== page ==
Once you have selected the type of business entity you want to form, the second question you might be faced with is what state is the best in which to organize. Choosing to organize your business in the state where your company is physically located is called home state incorporation. If you choose to organize in a foreign state (meaning a state where you do not have a physical presence) you will still nonetheless be required to register to transact business in your home state and qualify as a foreign entity doing business in the state.
There are various factors which should be reviewed in determining which state may be the best for your entity.
· Where is your principal office located?
· Consider each state’s taxation requirements for both a home state incorporation and a foreign-qualified entity. Does the state have a minimum tax or a franchise tax? Is there a state income tax on corporations and LLC’s? What can be deceiving to the new business owner is the lure of organizing in a foreign state with very low or no corporate income tax. Since the foreign entity will need to also register as a foreign entity transacting business in its home state, it then subjects the entity to taxes and annual report fees from both the state of incorporation and the qualifying state. In most cases, registering as a "foreign entity" will subject you to all the same taxes and fees as a home-state entity.
· What is the state’s regulatory climate for the type of business you are looking to form?
· What is the state’s policy on privacy for business entity members, managers, officers and directors? How important is keeping the names of the business’ owners and directors private?
· What state offers the best body of law for your particular type of business? For instance some states might offer more protection for consumers than business owners, while some states like Delaware are more pro-business.
· Prepare a spreadsheet that analyzes the entity’s projected income taxes over a 2 – 3 year period. This analysis is more important for entities that may organize outside their home state, although registered as foreign entities as thus required to pay home-state income taxes.
It is often said that Nevada and Delaware are the two most advantageous states for small business owners to organize a business. Each of these states offers advantages that more likely than not are not available in your home state. Here is a list of the some of the key advantages of organizing in each of these states:
Offers very high levels of protection from personal liability for its corporate officers. Nevada Corporation Code allows for the indemnification of all officers, directors, employees, stockholders, or agents of a corporation for all actions that they take on behalf of the corporation where there was reasonable cause to believe the actions were legal. This indemnification can include any and all civil, criminal and administrative actions. Nevada has abolished joint and several liability, and Nevada law requires that the court assign a percentage of fault or liability to each defendant. Nevada has no state corporate income tax and imposes no fees on corporate shares. There is no personal income tax or any franchise tax for corporations or LLCs. No residency requirement for owners, directors, shareholders, members and officers and all names and address and not made part of the public record, thus affording maximum privacy.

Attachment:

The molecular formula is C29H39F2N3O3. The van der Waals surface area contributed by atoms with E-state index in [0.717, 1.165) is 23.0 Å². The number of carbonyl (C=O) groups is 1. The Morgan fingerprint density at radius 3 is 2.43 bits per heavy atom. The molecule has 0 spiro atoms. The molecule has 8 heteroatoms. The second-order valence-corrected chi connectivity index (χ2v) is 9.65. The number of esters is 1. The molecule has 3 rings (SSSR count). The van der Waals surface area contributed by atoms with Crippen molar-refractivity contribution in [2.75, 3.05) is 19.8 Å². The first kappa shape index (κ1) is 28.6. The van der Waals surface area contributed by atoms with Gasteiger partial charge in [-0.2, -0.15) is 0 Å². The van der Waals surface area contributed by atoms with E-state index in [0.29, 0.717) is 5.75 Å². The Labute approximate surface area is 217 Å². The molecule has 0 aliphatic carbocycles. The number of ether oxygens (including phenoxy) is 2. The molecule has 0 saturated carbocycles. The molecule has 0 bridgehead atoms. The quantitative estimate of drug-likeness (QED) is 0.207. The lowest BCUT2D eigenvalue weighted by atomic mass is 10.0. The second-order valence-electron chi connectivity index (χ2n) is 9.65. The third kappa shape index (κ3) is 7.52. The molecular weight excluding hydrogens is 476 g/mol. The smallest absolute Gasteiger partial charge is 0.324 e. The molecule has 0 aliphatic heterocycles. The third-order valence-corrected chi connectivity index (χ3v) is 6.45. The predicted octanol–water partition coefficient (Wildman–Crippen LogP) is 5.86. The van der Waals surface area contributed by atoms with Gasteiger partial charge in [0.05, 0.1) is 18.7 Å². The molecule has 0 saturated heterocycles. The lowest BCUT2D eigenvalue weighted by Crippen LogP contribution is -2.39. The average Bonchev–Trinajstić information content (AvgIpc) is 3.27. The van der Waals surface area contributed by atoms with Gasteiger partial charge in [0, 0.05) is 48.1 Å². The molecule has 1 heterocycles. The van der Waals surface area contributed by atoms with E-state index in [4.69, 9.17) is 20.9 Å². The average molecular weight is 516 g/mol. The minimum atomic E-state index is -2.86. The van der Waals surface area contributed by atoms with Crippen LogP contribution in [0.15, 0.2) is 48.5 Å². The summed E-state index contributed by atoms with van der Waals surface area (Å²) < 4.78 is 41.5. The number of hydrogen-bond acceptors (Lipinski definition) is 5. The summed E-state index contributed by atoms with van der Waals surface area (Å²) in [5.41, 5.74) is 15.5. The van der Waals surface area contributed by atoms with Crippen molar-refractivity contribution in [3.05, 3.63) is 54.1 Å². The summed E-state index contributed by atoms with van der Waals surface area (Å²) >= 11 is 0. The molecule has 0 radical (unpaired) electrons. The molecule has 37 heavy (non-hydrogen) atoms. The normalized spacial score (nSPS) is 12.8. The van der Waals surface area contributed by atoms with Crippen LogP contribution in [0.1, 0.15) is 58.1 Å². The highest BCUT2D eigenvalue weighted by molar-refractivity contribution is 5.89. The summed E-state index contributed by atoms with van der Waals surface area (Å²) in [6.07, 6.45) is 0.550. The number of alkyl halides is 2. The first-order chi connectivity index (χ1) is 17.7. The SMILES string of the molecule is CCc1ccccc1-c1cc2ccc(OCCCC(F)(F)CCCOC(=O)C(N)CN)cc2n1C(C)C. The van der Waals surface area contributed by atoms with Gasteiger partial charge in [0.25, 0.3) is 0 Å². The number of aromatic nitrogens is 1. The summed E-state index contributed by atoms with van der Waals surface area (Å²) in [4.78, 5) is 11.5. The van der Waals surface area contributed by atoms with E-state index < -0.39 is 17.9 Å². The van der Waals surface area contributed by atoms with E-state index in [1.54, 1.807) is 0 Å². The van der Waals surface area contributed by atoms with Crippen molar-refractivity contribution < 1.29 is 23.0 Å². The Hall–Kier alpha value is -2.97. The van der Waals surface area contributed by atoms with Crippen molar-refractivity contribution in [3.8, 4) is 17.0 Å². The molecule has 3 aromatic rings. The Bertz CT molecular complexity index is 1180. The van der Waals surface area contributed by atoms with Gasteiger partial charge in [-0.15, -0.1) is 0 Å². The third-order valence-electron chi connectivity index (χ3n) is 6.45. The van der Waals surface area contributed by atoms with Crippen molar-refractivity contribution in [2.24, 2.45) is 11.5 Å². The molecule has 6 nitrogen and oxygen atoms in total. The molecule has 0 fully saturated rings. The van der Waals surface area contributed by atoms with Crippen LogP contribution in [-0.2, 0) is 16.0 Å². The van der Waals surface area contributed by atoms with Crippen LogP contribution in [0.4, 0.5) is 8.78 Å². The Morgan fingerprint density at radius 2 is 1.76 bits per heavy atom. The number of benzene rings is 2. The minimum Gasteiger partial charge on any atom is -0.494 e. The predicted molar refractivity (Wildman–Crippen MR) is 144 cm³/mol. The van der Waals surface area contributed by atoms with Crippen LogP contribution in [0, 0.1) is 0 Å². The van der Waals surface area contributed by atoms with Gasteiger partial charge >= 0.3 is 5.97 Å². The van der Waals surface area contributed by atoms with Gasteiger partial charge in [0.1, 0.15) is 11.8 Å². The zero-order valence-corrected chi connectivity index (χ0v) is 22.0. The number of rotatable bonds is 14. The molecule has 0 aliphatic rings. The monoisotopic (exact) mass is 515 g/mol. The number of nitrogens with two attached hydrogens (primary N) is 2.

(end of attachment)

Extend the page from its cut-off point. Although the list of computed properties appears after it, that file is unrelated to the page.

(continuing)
Delaware’s body of law is more business-oriented and the Delaware Court of Chancery system is designed to handle complex legal litigation. The names and address of all shareholders and directors are not made part of the public record, thus affording the maximum level of privacy. No minimal capital investment is required. There is no sales tax. Delaware’s business law is one of the most flexible in the country. For corporations, there is no state corporate income tax for companies that are formed in Delaware but do not transact business there, although there is a franchise tax. There is no personal income tax for non-residents. There is no residency requirement for shareholders, directors and officers of a corporation or members or managers of an LLC. Stock shares owned by persons outside Delaware are not subject to Delaware taxes. The state’s court use a judge based system, not juries. General corporate laws that were designed to allow maximum flexibility to corporate structures and operations. Great flexibility in the transfer of corporate stock. A corporation may issue stock for cash, property and services and its directors can determine the worth or value of the stock. Protection for officers and directors from personal liability against any lawsuits or business debts arising from the operation of the corporation or by actions committed on behalf of the corporation.
· Recently, Wyoming has become an increasing favorite place for new companies to organize. It offers many of the same benefits as Nevada and its filing and annual fees are lower.
For the majority of small businesses, incorporating or forming an LLC in your home state is usually the easiest and least expensive option. For the small business owner, it is advisable by most experts that it is best to incorporate in the state in which you will be conducting the majority of your business. In most cases, that is the state in which you reside. So if you are a small business, either running your business from home or an office location within the state in which you reside, the benefits that may be derived from organizing outside of your home state, might not in the end be worth the effort. However, if your top priority is maintaining the privacy of all owners, shareholders, officers, directors, and members so that their names and addresses are not made part of the public record, then organizing in one of the three states discussed above may be your best choice.